In the week that the European Central Bank considers its next interest rate move, the latest data give the policymakers little cause to adjust the cost of borrowing.
Euro zone inflation pressures are easing slightly, helped by lower oil prices, but falling investment and less spending by individuals led to the first ever quarterly contraction in the region’s economy between April and June.
Year on year, economic growth in the 15 countries using the euro was at 2.6% in the third quarter of last year, just 2.1% at the end of 2007 and the start of this year and down to 1.4% in the second quarter of 2008.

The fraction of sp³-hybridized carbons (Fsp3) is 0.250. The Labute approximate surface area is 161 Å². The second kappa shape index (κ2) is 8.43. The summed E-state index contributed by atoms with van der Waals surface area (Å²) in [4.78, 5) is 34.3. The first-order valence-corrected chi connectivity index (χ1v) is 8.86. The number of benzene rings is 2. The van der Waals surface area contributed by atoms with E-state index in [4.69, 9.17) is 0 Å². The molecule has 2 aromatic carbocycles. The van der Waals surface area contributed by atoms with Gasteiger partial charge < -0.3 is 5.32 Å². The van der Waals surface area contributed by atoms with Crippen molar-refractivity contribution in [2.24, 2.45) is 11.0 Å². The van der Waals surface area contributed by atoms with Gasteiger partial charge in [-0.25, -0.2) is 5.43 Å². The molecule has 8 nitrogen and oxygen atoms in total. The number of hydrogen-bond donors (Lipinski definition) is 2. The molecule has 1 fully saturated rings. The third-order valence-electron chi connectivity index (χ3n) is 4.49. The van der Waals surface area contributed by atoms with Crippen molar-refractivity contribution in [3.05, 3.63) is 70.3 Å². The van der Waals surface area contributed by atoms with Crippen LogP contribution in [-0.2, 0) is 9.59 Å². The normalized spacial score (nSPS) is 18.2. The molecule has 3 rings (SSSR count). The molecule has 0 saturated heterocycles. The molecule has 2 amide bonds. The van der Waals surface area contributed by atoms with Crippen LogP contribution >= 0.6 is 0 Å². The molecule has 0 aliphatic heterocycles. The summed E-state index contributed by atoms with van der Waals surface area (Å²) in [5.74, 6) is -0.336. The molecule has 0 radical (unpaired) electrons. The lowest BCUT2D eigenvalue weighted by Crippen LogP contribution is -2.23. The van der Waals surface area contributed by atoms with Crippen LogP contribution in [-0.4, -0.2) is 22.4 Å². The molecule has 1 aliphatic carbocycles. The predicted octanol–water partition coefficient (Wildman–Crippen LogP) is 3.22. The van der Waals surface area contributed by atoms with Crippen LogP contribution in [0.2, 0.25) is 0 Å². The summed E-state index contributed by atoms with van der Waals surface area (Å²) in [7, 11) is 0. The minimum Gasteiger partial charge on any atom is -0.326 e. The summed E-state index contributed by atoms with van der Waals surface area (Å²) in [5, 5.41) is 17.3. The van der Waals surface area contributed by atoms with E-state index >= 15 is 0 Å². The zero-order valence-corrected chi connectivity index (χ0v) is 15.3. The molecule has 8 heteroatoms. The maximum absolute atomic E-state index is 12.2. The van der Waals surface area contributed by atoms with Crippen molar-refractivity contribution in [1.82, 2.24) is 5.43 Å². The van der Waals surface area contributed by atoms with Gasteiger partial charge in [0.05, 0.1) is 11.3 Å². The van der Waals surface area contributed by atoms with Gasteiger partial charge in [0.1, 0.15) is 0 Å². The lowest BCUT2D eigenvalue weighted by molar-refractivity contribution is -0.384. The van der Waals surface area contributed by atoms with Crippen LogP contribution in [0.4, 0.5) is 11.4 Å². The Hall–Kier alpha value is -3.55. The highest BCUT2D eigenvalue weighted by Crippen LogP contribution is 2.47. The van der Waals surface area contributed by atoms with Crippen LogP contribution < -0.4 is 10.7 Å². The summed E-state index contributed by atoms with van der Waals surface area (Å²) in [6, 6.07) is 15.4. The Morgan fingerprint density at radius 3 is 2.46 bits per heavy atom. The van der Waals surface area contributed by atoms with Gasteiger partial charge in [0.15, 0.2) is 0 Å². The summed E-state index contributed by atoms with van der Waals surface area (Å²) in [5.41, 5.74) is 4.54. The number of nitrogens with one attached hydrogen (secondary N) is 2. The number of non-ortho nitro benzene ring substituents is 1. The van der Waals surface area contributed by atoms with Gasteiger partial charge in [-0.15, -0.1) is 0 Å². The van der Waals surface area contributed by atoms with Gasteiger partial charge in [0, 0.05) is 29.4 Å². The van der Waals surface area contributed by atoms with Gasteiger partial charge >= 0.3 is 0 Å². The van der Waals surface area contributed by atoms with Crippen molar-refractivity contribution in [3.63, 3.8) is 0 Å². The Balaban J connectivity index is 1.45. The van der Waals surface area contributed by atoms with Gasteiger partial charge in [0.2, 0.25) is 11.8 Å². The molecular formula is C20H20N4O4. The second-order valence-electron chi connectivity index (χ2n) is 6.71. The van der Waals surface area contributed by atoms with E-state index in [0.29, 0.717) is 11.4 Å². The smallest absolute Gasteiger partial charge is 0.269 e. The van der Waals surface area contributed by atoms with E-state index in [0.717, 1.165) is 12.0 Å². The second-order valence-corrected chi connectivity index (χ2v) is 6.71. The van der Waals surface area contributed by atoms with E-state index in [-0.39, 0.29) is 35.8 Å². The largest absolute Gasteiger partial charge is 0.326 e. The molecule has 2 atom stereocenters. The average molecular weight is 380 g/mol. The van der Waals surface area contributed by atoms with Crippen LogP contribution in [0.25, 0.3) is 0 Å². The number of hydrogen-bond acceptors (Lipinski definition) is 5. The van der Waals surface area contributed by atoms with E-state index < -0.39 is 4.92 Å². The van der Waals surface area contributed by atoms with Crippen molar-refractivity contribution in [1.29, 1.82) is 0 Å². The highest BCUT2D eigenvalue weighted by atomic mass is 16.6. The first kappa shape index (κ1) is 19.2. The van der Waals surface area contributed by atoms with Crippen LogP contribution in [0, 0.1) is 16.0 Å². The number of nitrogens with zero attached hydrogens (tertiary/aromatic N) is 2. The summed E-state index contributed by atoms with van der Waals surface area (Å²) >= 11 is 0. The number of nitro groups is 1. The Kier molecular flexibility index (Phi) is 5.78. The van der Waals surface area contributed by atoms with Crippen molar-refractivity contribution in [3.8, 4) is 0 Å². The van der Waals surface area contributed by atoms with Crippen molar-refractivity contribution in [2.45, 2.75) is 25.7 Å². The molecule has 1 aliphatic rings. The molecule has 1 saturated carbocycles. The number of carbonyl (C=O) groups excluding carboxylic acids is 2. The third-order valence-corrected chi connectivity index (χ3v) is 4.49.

Against that backdrop, the foreign exchange value of the euro is coming under further pressure.
For the first time since January, one euro has been worth less than $1.44 as the US currency soared to an 11-month high against a basket of major currencies.
The British pound is in an even worse state, down against the dollar and the euro.
ECB President Jean Claude Trichet and his colleagues are expected to leave interest rates unchanged at 4.25%.